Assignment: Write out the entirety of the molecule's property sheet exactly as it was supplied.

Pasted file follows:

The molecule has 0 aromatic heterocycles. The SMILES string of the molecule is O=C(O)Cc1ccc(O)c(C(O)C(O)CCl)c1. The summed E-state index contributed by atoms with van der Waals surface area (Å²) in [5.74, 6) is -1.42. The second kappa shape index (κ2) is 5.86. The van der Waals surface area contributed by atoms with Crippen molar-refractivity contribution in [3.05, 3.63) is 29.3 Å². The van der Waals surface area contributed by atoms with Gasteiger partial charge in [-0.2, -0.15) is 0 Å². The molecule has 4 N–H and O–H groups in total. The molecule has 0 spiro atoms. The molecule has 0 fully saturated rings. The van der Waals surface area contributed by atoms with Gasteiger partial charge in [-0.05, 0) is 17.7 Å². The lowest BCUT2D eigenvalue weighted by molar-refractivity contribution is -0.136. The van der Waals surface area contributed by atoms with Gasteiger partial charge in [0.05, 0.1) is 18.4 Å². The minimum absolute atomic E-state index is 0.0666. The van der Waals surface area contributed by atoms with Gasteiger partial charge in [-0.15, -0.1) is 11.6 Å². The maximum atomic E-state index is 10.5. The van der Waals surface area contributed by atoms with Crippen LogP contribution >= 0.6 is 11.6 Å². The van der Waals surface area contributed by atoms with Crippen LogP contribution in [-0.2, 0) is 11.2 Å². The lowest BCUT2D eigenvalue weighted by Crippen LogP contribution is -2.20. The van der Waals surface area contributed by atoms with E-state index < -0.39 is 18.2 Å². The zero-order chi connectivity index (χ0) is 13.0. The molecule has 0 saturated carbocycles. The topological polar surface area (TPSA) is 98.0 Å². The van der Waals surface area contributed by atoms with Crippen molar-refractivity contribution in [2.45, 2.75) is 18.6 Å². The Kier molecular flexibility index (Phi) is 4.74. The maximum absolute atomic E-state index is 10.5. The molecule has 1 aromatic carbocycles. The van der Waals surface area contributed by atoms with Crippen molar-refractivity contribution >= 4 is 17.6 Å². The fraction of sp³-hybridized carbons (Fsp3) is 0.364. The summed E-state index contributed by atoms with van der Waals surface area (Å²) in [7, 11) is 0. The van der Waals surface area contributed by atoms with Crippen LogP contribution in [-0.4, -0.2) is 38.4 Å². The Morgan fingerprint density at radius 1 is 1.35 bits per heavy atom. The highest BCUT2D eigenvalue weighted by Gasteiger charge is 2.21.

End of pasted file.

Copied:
The molecule has 0 aromatic heterocycles. The SMILES string of the molecule is O=C(O)Cc1ccc(O)c(C(O)C(O)CCl)c1. The summed E-state index contributed by atoms with van der Waals surface area (Å²) in [5.74, 6) is -1.42. The second kappa shape index (κ2) is 5.86. The van der Waals surface area contributed by atoms with Crippen molar-refractivity contribution in [3.05, 3.63) is 29.3 Å². The van der Waals surface area contributed by atoms with Gasteiger partial charge in [-0.2, -0.15) is 0 Å². The molecule has 4 N–H and O–H groups in total. The molecule has 0 spiro atoms. The molecule has 0 fully saturated rings. The van der Waals surface area contributed by atoms with Gasteiger partial charge in [-0.05, 0) is 17.7 Å². The lowest BCUT2D eigenvalue weighted by molar-refractivity contribution is -0.136. The van der Waals surface area contributed by atoms with Gasteiger partial charge in [0.05, 0.1) is 18.4 Å². The minimum absolute atomic E-state index is 0.0666. The van der Waals surface area contributed by atoms with Gasteiger partial charge in [-0.15, -0.1) is 11.6 Å². The maximum atomic E-state index is 10.5. The van der Waals surface area contributed by atoms with Crippen LogP contribution >= 0.6 is 11.6 Å². The van der Waals surface area contributed by atoms with Crippen LogP contribution in [-0.2, 0) is 11.2 Å². The lowest BCUT2D eigenvalue weighted by Crippen LogP contribution is -2.20. The van der Waals surface area contributed by atoms with E-state index < -0.39 is 18.2 Å². The zero-order chi connectivity index (χ0) is 13.0. The molecule has 0 saturated carbocycles. The topological polar surface area (TPSA) is 98.0 Å². The van der Waals surface area contributed by atoms with Crippen molar-refractivity contribution in [2.45, 2.75) is 18.6 Å². The Kier molecular flexibility index (Phi) is 4.74. The maximum absolute atomic E-state index is 10.5. The molecule has 1 aromatic carbocycles. The van der Waals surface area contributed by atoms with Crippen molar-refractivity contribution >= 4 is 17.6 Å². The fraction of sp³-hybridized carbons (Fsp3) is 0.364. The summed E-state index contributed by atoms with van der Waals surface area (Å²) in [7, 11) is 0. The van der Waals surface area contributed by atoms with Crippen LogP contribution in [-0.4, -0.2) is 38.4 Å². The Morgan fingerprint density at radius 1 is 1.35 bits per heavy atom. The highest BCUT2D eigenvalue weighted by Gasteiger charge is 2.21.